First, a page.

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This article was published on June 28, 2013


    US Army blocking access to PRISM reports from Guardian and other websites at its bases

    US Army blocking access to PRISM reports from Guardian and other websites at its bases Image by: Getty Images/iStockphoto
    Jon Russell
    Story by

    Jon Russell

    Jon Russell was Asia Editor for The Next Web from 2011 to 2014. Originally from the UK, he lives in Bangkok, Thailand. You can find him on T Jon Russell was Asia Editor for The Next Web from 2011 to 2014. Originally from the UK, he lives in Bangkok, Thailand. You can find him on Twitter, Angel List, LinkedIn.

    The US army is blocking access to coverage of PRISM leaks on the Guardian and others news websites at its bases, following the newspaper’s publishing of leaks related to the US espionage program.

    The Monterey Herald reports that an army spokesperson confirmed its some restrictions on the newspaper’s website are in place across all US army bases, although officers can access guardiannews.com freely. Initial reports told of a local ban at the Presidio of Monterey site only, but the block has since been confirmed as “army-wide”.

    An email from spokesperson Gordon Van Vleet, of the Army Network Enterprise Technology Command (NETCOM), confirmed that the organization is restricting “some access to press coverage and online content about the NSA leaks.”

    That statement suggests that other media is being restricted too. The Washington Post broke news of the PRISM program alongside the Guardian, so it would be expected that filters cover its reporting. Likewise, details and images that were leaked by Edward Snowden have been picked up many different media across the Internet.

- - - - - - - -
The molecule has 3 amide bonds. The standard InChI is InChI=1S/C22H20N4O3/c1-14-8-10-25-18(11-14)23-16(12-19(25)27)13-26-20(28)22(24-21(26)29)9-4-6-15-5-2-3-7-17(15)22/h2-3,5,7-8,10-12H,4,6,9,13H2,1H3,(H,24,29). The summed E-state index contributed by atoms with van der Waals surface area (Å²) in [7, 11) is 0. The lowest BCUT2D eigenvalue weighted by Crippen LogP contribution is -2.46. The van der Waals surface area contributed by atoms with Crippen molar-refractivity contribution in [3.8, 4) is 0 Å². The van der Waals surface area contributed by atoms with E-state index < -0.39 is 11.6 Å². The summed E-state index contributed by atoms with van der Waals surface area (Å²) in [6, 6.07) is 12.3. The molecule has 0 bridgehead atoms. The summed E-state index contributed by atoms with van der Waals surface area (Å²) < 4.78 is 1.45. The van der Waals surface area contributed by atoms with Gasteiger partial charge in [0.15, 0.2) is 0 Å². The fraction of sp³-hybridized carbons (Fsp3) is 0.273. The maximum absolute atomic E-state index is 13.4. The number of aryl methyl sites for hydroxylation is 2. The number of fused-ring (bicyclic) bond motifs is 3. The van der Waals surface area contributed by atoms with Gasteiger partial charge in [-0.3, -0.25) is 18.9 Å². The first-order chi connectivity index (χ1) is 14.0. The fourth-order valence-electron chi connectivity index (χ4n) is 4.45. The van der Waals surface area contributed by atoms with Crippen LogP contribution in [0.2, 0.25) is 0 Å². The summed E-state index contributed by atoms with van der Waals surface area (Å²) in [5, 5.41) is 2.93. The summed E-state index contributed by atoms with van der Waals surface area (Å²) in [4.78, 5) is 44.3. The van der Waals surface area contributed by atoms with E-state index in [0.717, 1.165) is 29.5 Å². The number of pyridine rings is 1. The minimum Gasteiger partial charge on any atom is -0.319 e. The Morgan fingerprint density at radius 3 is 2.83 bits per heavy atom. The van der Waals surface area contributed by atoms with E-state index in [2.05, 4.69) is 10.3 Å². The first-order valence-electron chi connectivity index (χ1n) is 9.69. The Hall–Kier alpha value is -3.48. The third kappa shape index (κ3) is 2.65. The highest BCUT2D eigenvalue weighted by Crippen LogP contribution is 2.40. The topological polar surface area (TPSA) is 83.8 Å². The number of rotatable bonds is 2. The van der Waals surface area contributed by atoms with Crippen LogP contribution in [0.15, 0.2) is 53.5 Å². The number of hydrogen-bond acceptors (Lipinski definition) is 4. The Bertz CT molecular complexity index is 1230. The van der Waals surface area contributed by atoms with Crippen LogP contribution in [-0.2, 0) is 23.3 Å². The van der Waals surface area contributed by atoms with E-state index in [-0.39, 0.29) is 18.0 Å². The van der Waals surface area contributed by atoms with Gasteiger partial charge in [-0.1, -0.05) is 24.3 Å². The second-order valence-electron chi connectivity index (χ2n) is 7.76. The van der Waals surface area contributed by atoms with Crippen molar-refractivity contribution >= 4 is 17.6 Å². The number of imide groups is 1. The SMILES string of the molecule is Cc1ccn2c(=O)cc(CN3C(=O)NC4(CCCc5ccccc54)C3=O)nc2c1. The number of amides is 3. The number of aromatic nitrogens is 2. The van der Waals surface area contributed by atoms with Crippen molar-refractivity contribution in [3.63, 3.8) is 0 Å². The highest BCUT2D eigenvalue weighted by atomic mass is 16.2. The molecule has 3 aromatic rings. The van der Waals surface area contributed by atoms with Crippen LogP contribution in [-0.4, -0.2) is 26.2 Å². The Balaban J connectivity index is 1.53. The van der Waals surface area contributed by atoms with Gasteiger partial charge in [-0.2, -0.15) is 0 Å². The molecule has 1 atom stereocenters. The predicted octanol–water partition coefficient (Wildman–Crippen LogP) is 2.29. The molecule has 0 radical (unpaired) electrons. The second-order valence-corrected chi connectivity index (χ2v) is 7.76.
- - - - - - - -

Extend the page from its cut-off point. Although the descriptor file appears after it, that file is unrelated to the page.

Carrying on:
“We make every effort to balance the need to preserve information access with operational security,” Van Vleet added, “however there are strict policies and directives in place regarding protecting and handling classified information.”

    Interestingly, Van Vleet told the Herald that the website had not been specifically targeted and manually blocked.

    “[The blocking] relies on automated filters that restrict access based on content concerns or malware threats,” he said.

    That would make sense, given the sheer breadth of coverage across the Internet, since blocking each URL or website manually would be a hugely time-intensive task.

    Nonetheless, at this point it’s more than likely that most of the armed forces are well aware of the allegations, given that the government has filed espionage charges against Snowden. His claims — which include allegations of hacks against China, monitoring of G20 ministers, collecting US Internet data, and more — have made front page news across the world in recent weeks, it’s far fetched to believe it has escaped the attention of servicemen.

    Headline image via Thinkstock